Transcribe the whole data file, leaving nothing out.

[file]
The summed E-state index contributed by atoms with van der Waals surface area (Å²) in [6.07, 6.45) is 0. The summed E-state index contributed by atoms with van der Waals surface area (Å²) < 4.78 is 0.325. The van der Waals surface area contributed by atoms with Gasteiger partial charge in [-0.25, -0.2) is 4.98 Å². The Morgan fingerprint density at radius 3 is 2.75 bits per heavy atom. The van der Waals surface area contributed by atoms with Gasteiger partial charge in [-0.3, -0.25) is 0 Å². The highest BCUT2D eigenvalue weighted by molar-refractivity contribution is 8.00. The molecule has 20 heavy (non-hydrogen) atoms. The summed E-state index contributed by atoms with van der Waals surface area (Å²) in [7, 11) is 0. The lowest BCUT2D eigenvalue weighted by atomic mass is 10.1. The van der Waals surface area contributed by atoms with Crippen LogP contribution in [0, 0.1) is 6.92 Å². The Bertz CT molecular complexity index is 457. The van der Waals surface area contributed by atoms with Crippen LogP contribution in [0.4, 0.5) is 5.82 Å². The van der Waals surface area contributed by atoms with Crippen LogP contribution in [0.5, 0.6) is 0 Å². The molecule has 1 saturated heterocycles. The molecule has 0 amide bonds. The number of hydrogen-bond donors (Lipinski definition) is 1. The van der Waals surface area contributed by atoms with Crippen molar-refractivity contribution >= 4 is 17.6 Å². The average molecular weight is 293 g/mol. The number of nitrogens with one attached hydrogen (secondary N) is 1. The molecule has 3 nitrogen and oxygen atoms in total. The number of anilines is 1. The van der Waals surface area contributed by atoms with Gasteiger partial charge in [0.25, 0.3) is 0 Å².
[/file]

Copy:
The summed E-state index contributed by atoms with van der Waals surface area (Å²) in [6.07, 6.45) is 0. The summed E-state index contributed by atoms with van der Waals surface area (Å²) < 4.78 is 0.325. The van der Waals surface area contributed by atoms with Gasteiger partial charge in [-0.25, -0.2) is 4.98 Å². The Morgan fingerprint density at radius 3 is 2.75 bits per heavy atom. The van der Waals surface area contributed by atoms with Gasteiger partial charge in [-0.3, -0.25) is 0 Å². The highest BCUT2D eigenvalue weighted by molar-refractivity contribution is 8.00. The molecule has 20 heavy (non-hydrogen) atoms. The summed E-state index contributed by atoms with van der Waals surface area (Å²) in [7, 11) is 0. The lowest BCUT2D eigenvalue weighted by atomic mass is 10.1. The van der Waals surface area contributed by atoms with Crippen LogP contribution in [0, 0.1) is 6.92 Å². The Bertz CT molecular complexity index is 457. The van der Waals surface area contributed by atoms with Crippen LogP contribution in [0.4, 0.5) is 5.82 Å². The van der Waals surface area contributed by atoms with Crippen LogP contribution in [0.5, 0.6) is 0 Å². The molecule has 1 saturated heterocycles. The molecule has 0 amide bonds. The number of hydrogen-bond donors (Lipinski definition) is 1. The van der Waals surface area contributed by atoms with Crippen molar-refractivity contribution >= 4 is 17.6 Å². The average molecular weight is 293 g/mol. The number of nitrogens with one attached hydrogen (secondary N) is 1. The molecule has 3 nitrogen and oxygen atoms in total. The number of anilines is 1. The van der Waals surface area contributed by atoms with Gasteiger partial charge in [0.25, 0.3) is 0 Å².